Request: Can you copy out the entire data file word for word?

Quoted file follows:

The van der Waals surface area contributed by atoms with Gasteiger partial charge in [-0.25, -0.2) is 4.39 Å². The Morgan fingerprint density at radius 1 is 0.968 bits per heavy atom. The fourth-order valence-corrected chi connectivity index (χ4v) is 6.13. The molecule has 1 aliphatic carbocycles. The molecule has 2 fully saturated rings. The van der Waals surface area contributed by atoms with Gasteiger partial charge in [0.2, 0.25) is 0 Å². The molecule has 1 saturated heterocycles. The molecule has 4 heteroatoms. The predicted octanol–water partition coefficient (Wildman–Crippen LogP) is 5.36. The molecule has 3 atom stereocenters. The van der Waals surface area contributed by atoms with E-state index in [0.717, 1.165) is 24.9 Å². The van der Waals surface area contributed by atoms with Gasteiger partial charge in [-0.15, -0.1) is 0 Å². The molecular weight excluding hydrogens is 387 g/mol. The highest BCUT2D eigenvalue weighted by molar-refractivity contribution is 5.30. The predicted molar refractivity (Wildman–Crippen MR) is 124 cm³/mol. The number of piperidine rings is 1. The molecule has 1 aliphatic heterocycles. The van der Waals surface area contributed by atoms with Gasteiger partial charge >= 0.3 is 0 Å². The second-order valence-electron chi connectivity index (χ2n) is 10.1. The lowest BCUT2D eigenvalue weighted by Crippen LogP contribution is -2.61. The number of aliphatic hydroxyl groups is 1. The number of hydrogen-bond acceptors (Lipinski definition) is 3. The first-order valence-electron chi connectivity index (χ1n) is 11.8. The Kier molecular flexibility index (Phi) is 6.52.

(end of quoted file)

The van der Waals surface area contributed by atoms with Gasteiger partial charge in [-0.25, -0.2) is 4.39 Å². The Morgan fingerprint density at radius 1 is 0.968 bits per heavy atom. The fourth-order valence-corrected chi connectivity index (χ4v) is 6.13. The molecule has 1 aliphatic carbocycles. The molecule has 2 fully saturated rings. The van der Waals surface area contributed by atoms with Gasteiger partial charge in [0.2, 0.25) is 0 Å². The molecule has 1 saturated heterocycles. The molecule has 4 heteroatoms. The predicted octanol–water partition coefficient (Wildman–Crippen LogP) is 5.36. The molecule has 3 atom stereocenters. The van der Waals surface area contributed by atoms with E-state index in [0.717, 1.165) is 24.9 Å². The van der Waals surface area contributed by atoms with Gasteiger partial charge in [-0.15, -0.1) is 0 Å². The molecular weight excluding hydrogens is 387 g/mol. The highest BCUT2D eigenvalue weighted by molar-refractivity contribution is 5.30. The predicted molar refractivity (Wildman–Crippen MR) is 124 cm³/mol. The number of piperidine rings is 1. The molecule has 1 aliphatic heterocycles. The van der Waals surface area contributed by atoms with Gasteiger partial charge >= 0.3 is 0 Å². The second-order valence-electron chi connectivity index (χ2n) is 10.1. The lowest BCUT2D eigenvalue weighted by Crippen LogP contribution is -2.61. The number of aliphatic hydroxyl groups is 1. The number of hydrogen-bond acceptors (Lipinski definition) is 3. The first-order valence-electron chi connectivity index (χ1n) is 11.8. The Kier molecular flexibility index (Phi) is 6.52.